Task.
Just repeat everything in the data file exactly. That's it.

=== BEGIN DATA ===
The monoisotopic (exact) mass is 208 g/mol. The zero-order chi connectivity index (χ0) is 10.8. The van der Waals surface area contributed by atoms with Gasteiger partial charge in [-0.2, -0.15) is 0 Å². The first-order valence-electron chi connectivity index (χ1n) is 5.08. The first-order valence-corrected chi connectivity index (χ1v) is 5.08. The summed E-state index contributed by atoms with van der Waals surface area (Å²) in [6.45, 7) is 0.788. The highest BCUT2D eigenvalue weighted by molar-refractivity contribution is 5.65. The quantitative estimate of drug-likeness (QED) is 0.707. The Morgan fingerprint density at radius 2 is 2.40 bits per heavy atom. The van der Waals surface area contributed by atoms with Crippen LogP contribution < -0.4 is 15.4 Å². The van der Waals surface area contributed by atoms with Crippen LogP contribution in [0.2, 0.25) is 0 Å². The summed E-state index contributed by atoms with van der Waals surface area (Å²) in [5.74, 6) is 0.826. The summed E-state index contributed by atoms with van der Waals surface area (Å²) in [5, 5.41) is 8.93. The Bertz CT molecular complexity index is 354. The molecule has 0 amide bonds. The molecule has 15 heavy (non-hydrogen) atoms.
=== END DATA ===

The monoisotopic (exact) mass is 208 g/mol. The zero-order chi connectivity index (χ0) is 10.8. The van der Waals surface area contributed by atoms with Gasteiger partial charge in [-0.2, -0.15) is 0 Å². The first-order valence-electron chi connectivity index (χ1n) is 5.08. The first-order valence-corrected chi connectivity index (χ1v) is 5.08. The summed E-state index contributed by atoms with van der Waals surface area (Å²) in [6.45, 7) is 0.788. The highest BCUT2D eigenvalue weighted by molar-refractivity contribution is 5.65. The quantitative estimate of drug-likeness (QED) is 0.707. The Morgan fingerprint density at radius 2 is 2.40 bits per heavy atom. The van der Waals surface area contributed by atoms with Crippen LogP contribution < -0.4 is 15.4 Å². The van der Waals surface area contributed by atoms with Crippen LogP contribution in [0.2, 0.25) is 0 Å². The summed E-state index contributed by atoms with van der Waals surface area (Å²) in [5.74, 6) is 0.826. The summed E-state index contributed by atoms with van der Waals surface area (Å²) in [5, 5.41) is 8.93. The Bertz CT molecular complexity index is 354. The molecule has 0 amide bonds. The molecule has 15 heavy (non-hydrogen) atoms.